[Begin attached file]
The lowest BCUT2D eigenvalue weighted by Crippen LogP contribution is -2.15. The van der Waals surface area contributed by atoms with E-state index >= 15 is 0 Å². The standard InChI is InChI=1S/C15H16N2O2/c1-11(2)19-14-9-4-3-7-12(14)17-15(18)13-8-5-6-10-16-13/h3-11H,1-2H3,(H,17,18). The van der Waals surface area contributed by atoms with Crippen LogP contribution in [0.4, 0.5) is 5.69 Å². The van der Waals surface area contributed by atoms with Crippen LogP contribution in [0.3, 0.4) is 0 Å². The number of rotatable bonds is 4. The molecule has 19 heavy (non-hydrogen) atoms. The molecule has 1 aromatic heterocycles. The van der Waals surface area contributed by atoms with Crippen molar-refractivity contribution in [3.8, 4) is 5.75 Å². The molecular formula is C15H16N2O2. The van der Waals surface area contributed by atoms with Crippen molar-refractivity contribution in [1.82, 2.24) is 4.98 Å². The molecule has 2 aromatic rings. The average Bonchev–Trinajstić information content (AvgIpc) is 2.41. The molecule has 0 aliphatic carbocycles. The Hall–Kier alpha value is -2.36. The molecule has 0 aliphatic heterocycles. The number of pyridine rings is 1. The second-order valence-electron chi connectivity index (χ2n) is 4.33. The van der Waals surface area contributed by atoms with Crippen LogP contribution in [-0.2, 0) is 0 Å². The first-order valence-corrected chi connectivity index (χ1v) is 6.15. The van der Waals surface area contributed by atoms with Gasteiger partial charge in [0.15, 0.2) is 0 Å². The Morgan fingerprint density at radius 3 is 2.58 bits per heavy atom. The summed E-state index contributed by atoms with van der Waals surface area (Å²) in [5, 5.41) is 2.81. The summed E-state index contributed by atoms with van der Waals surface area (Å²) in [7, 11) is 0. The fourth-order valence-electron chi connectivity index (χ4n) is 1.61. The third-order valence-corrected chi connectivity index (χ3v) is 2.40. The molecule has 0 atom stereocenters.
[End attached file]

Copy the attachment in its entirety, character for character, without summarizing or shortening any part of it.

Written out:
The lowest BCUT2D eigenvalue weighted by Crippen LogP contribution is -2.15. The van der Waals surface area contributed by atoms with E-state index >= 15 is 0 Å². The standard InChI is InChI=1S/C15H16N2O2/c1-11(2)19-14-9-4-3-7-12(14)17-15(18)13-8-5-6-10-16-13/h3-11H,1-2H3,(H,17,18). The van der Waals surface area contributed by atoms with Crippen LogP contribution in [0.4, 0.5) is 5.69 Å². The van der Waals surface area contributed by atoms with Crippen LogP contribution in [0.3, 0.4) is 0 Å². The number of rotatable bonds is 4. The molecule has 19 heavy (non-hydrogen) atoms. The molecule has 1 aromatic heterocycles. The van der Waals surface area contributed by atoms with Crippen molar-refractivity contribution in [3.8, 4) is 5.75 Å². The molecular formula is C15H16N2O2. The van der Waals surface area contributed by atoms with Crippen molar-refractivity contribution in [1.82, 2.24) is 4.98 Å². The molecule has 2 aromatic rings. The average Bonchev–Trinajstić information content (AvgIpc) is 2.41. The molecule has 0 aliphatic carbocycles. The Hall–Kier alpha value is -2.36. The molecule has 0 aliphatic heterocycles. The number of pyridine rings is 1. The second-order valence-electron chi connectivity index (χ2n) is 4.33. The van der Waals surface area contributed by atoms with Crippen LogP contribution in [-0.2, 0) is 0 Å². The first-order valence-corrected chi connectivity index (χ1v) is 6.15. The van der Waals surface area contributed by atoms with Gasteiger partial charge in [0.15, 0.2) is 0 Å². The Morgan fingerprint density at radius 3 is 2.58 bits per heavy atom. The summed E-state index contributed by atoms with van der Waals surface area (Å²) in [5, 5.41) is 2.81. The summed E-state index contributed by atoms with van der Waals surface area (Å²) in [7, 11) is 0. The fourth-order valence-electron chi connectivity index (χ4n) is 1.61. The third-order valence-corrected chi connectivity index (χ3v) is 2.40. The molecule has 0 atom stereocenters.